While growth and funding have been the talk of the town in the startup ecosystem, layoffs seems to be the new trend that’s catching up. Startups like Townrush, Tinyowl, Housing.com, Helpchat and a few others have been cutting down their workforce due to change in the business models.
It is now Zomato which is downsizing its team. According to a TechCrunch report, Zomato is laying off around 10% of employees from its current 3000 strong team. The layoffs will be largely from the “content” team, the employees who collect data from restaurants listed on the Zomato platform. Basically, it is shifting focus from the Fleet on the Street model, as a lot of the information that these teams gather is usually already available online. As per the company, the bulk layoffs will be in the US, as this “Fleet on the Street” approach is not required there.
A few lines from the latest blog posted by Deepinder Goyal, Founder and CEO of Zomato specified the same message.
His blogpost reflected that as the startup was shifting focus towards transaction-based model, it was looking at ways to optimise the content team. Majority of this being in the US and other regions that are relatively smaller markets for the company.
“The time has come for us to focus deeply on transactions in countries where it matters. We are also going to make important changes to our business and make sure we put every dollar and every Zoman behind the things that matter the most.”
Going forward, the company will focus on Zomato for Business app so that more business owners start managing their listings themselves.
He hinted on having a smaller team saying:
“The countries we entered in the recent past have not been working with our existing model of collecting content and building community relations – alternate models will need to be identified and implemented. We have few ideas that we will be piloting in selected few regions, right away. Over time, as we fully transition, we will need leaner content teams across the world.”
Most of the team members in the regions should be in sales to help us incorporate Zomato Book in as many restaurants as possible. This means that in these regions, our operations will need fewer people to run the show compared to the past. All these things will also significantly bring down our burn rate, and as we go along, make our businesses in these markets much stronger.
Started in 2008 as Foodiebay, a service that shares restaurant menus, Zomato, today has transformed into a trans-national food-tech company with its presence in 12 countries connecting over 200,000 restaurants. It clocks around 20 Mn visitors a month and is currently valued over $1 Bn, after it closed a $60 Mn round from Temasek Holdings Pte and existing investor Vy Capital.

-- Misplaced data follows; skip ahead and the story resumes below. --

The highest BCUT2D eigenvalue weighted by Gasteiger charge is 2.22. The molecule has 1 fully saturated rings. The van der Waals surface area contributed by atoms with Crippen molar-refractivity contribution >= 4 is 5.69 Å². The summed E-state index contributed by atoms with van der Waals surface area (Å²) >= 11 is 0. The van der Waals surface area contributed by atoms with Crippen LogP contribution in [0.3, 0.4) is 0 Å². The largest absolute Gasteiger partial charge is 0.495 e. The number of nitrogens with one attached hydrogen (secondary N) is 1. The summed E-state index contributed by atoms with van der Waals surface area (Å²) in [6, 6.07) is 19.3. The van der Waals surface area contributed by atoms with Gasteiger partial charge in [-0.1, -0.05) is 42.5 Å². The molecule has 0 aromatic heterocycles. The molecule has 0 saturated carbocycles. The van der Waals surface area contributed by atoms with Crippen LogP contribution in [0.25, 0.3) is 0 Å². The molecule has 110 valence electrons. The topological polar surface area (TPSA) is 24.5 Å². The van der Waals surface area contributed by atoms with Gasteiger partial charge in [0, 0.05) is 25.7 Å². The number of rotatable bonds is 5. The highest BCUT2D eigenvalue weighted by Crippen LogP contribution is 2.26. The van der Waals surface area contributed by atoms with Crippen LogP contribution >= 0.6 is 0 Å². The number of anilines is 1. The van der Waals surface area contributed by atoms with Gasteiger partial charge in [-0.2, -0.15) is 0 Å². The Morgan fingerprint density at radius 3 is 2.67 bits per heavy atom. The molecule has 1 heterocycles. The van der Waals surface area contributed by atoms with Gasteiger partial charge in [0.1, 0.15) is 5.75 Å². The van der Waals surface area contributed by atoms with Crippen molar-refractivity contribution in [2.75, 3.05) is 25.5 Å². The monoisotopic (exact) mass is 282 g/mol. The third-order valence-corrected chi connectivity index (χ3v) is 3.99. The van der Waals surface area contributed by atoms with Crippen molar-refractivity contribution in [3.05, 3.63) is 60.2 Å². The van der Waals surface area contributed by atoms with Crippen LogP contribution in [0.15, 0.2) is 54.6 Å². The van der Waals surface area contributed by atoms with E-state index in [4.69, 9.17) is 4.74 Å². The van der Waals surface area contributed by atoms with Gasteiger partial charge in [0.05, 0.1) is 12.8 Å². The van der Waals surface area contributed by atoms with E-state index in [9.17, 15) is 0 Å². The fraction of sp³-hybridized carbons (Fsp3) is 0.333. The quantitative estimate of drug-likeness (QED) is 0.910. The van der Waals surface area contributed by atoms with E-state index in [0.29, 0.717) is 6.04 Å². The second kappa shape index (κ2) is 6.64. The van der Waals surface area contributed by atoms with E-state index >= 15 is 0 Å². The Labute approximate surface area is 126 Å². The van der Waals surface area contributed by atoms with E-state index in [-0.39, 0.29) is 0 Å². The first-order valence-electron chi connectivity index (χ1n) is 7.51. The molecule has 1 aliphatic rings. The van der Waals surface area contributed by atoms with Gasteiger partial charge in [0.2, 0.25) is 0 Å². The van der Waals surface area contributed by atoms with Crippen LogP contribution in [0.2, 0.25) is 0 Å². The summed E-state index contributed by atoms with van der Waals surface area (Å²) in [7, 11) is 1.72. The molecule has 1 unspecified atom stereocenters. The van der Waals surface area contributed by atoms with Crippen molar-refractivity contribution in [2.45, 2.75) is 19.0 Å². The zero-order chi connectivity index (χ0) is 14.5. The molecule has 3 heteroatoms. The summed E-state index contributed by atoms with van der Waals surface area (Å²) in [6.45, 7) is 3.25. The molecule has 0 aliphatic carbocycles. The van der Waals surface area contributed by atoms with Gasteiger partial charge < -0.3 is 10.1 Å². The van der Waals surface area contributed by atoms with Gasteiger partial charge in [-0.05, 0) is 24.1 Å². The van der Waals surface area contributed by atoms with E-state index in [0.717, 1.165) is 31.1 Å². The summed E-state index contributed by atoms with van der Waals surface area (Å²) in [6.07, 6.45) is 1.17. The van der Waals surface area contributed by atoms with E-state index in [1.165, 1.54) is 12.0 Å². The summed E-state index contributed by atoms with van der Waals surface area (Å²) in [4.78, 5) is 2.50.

In past one year, it has also acquired a number of startups in India and in international markets such as Mekanist (Turkey), MenuMania (New Zealand), Lunchtime (Czech Republic), Obedovat (Slovakia), Gastronauci (Poland), Cibando(Italy), MaplePOS and NexTable(US). The biggest acquisition was Urbanspoon for $60 Mn in cash deal, that helped Zomato enter the US and Australia markets.
However, it is changing its geographic outlook, dividing it into two major parts i.e. Full-slack and Enterprise. Full Stack includes India, the Middle East, South East Asia (the Philippines and Indonesia), and ANZ (Australia and New Zealand) and these are characterized by larger market base, faster growth, and Zomato being the strongest player in this particular space.
Enterprise comprises of all the other regions that are relatively small markets, showing slower growth and where Zomato is not a dominant player. While Zomato will be selling full suite of products in the Full slack regions, since they have very high levels of traffic, the operations in the Enterprise regions will be confined to transaction businesses, especially looking at Zomato Book , their table reservations engine.
A recent report by Nasscom and Zinnov stated that India has the third fastest growing base of startups worldwide with the number of startups crossing 4,200 by the end of 2015, registering a growth of 40% year-over-year. It highlighted that in 2015 alone it generated 80,000 jobs and roughly 3-4 startups are born everyday. Over $5 Bn of investment have gone in funding these startups this year, compared to $3 Bn in 2014. However, as the startups succumb to pressure from investors to be profitable, they may have to morph into new business models. This might create redundancies in the organization, leading to more employee churn.
Earlier, Helpchat reportedly fired over 100 employees, as it is pivoting to automated model. Tinyowl was said to have laid off over 160 employees and Housing was letting go more than 600 employees over the next few months.